SAVE THE DATE:
Splash Spring 2019 is May 4-5, 2019!

Sign in or create an account above for account-specific details and links

For Splash Students

For Splash Teachers and Volunteers


ESP Biography



THEODORE HWA, Stanford alum with a passion for math and games




Major: Mathematics

College/Employer: Learning Unlimited

Year of Graduation: 2003

Picture of Theodore Hwa

Brief Biographical Sketch:

I graduated from Stanford with a bachelor's degree in computer science in 1998, and a PhD in Mathematics in 2003. I have a keen interest in many games - chess, bridge, backgammon, and many others. For the upcoming Splash!, I will be teaching a course on retrograde analysis chess problems.



Past Classes

  (Clicking a class title will bring you to the course's section of the corresponding course catalog)

H4353: Chess Puzzles: Proof Games in Splash Spring 2015 (Apr. 11 - 12, 2015)
Given a chess position, can you find a game that leads to it? Can you find the shortest possible game? If you enjoy logic puzzles, and know the rules of chess, you should find this class fun! No particular skill level in chess is needed because we consider all possible games, not just "well-played" games. Many beautiful ideas and tricks will arise when we find a short (or shortest) game leading to a position.


M3680: Wallpaper Symmetries in Splash! Spring 2014 (Apr. 12 - 13, 2014)
In this class, we'll study wallpaper patterns. For two-dimensional wallpaper (the most common kind :) it turns out there are 17 distinct possible types of symmetries in a wallpaper pattern. We'll look at different patterns, see how to identify and classify their symmetries, how to construct patterns with particular symmetries, and briefly discuss why there are only 17 possible patterns.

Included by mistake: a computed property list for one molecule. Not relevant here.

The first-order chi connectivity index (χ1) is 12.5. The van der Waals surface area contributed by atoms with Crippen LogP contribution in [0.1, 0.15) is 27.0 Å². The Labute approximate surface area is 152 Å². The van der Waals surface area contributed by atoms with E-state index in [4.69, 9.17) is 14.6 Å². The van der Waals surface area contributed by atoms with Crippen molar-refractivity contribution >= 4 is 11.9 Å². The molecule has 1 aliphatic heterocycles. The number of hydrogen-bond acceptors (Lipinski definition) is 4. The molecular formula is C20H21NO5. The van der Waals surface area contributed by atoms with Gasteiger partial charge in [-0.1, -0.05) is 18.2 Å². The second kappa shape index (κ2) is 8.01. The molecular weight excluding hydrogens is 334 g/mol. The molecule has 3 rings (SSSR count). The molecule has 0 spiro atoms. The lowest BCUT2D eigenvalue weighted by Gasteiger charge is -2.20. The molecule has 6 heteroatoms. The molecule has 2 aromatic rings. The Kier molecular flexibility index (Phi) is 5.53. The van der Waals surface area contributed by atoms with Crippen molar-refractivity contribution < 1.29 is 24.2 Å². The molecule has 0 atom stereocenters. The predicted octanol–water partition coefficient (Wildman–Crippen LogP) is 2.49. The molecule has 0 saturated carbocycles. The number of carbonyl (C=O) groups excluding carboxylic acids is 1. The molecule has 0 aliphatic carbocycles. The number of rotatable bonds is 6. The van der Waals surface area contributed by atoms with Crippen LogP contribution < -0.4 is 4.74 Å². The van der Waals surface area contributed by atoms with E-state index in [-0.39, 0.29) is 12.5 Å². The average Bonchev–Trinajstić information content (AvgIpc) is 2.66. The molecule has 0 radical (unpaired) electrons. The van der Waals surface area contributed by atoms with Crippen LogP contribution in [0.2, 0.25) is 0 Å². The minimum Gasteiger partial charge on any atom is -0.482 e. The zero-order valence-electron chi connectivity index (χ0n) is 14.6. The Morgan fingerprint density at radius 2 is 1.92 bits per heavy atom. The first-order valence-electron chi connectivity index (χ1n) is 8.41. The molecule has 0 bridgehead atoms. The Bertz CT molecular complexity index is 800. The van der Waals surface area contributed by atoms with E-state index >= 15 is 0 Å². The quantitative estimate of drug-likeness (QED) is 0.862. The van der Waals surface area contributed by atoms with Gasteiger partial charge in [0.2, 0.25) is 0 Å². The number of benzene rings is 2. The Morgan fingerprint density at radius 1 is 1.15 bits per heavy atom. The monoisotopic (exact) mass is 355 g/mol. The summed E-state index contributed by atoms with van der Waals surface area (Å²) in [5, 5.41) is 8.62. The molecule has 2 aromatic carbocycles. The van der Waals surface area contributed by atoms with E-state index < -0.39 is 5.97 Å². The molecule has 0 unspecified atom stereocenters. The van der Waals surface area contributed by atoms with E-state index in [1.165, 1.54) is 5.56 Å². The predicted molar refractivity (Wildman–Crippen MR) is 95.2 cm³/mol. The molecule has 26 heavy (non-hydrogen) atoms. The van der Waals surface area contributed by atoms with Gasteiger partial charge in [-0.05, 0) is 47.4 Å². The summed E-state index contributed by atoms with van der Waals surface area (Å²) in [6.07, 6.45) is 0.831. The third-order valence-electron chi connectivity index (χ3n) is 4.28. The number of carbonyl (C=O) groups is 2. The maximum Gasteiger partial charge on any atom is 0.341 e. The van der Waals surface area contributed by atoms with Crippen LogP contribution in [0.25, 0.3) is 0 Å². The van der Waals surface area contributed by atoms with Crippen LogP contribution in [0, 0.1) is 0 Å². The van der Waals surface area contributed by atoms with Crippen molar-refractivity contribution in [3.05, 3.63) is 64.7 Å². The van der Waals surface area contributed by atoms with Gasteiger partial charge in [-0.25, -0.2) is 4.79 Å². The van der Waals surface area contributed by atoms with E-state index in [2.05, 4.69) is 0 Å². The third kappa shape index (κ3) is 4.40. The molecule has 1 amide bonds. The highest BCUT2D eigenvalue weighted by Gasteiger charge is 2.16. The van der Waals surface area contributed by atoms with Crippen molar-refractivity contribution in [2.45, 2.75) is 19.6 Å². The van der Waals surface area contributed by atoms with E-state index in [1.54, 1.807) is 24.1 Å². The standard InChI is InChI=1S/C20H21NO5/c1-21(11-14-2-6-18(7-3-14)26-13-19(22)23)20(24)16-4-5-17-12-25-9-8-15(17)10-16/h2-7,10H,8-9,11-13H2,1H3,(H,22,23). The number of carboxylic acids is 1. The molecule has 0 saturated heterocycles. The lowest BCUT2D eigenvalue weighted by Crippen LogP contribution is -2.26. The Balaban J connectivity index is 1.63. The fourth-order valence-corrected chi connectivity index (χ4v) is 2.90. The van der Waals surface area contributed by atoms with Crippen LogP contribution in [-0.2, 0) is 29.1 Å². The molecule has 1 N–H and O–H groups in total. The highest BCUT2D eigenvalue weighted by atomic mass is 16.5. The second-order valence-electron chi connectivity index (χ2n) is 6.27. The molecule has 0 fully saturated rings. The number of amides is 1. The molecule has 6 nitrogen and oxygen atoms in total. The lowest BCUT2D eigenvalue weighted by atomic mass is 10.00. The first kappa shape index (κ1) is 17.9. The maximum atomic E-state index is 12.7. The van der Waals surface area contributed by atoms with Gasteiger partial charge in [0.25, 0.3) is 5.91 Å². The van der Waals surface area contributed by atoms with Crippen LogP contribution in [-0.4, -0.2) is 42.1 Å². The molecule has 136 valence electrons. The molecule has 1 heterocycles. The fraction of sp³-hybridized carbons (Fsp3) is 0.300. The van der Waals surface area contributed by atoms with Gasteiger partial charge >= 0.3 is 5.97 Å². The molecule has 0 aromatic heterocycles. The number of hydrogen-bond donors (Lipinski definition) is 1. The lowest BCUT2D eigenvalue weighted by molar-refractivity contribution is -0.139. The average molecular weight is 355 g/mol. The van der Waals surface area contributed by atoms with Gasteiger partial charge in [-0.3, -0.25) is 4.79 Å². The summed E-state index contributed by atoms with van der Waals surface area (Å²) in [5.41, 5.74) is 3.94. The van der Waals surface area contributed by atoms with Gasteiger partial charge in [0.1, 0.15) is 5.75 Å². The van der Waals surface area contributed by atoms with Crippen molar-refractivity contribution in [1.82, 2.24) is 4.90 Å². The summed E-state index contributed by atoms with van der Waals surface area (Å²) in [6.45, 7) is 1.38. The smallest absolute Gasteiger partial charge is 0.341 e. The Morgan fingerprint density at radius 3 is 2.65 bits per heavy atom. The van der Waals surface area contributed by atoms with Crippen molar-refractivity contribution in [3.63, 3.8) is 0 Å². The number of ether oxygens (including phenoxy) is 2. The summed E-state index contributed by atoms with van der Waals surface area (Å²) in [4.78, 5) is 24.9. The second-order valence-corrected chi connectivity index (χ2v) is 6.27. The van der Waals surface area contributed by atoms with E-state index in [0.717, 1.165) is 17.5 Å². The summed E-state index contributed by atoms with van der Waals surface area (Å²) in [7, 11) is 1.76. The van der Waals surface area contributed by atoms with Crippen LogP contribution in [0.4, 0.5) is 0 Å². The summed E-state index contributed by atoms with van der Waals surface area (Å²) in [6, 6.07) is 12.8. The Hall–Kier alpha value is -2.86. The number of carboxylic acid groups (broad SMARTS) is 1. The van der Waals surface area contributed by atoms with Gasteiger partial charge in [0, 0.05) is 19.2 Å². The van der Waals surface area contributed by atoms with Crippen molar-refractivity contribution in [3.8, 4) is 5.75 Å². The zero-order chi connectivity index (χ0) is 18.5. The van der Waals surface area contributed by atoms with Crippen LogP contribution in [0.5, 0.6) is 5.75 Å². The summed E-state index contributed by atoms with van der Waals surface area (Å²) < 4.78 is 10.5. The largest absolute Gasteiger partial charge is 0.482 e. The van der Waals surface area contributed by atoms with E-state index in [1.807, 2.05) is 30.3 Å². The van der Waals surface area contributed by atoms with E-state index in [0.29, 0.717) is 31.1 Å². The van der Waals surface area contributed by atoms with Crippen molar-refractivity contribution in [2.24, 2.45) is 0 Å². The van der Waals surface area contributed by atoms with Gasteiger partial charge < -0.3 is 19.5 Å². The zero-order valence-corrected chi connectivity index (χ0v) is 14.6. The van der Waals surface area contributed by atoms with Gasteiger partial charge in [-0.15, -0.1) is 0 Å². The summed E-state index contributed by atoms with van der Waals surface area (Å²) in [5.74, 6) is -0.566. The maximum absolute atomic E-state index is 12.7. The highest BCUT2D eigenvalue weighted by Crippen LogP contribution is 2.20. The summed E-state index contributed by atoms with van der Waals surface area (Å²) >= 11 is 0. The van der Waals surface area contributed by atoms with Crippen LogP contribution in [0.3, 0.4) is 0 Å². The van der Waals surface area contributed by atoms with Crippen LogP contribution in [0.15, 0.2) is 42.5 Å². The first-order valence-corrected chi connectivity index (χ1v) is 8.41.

H2686: Chess Puzzles: Proof Games in Splash! Spring 2013 (Apr. 13 - 14, 2013)
Given a chess position, can you find a game that leads to it? Can you find the shortest possible game? If you enjoy logic puzzles, and know the rules of chess, you should find this class fun! No particular skill level in chess is needed because we consider all possible games, not just "well-played" games. Many beautiful ideas and tricks will arise when we find a short (or shortest) game leading to a position.


M2338: Peg Solitaire in Splash! Fall 2012 (Nov. 03 - 04, 2012)
You've probably played it at some point: start with a board full of pegs except for one hole in the center, and remove pegs one by one by jumping over them. The object is to leave just a final peg in the center. But this "central" game is only one of numerous puzzles on a peg solitaire board. We can try to end the game in a hole other than the center, or to start the game with a different initial vacancy, or start the game with more than one vacancy, or end the game with some pretty pattern on the board... you get the point. Some of these puzzles are possible to solve, and others are unfortunately impossible. In this class, we'll look at some of the mathematics that help us either to solve peg solitaire puzzles, or to prove that certain puzzles are impossible.


M1960: Impartial Games in Splash! Spring 2012 (Apr. 21 - 22, 2012)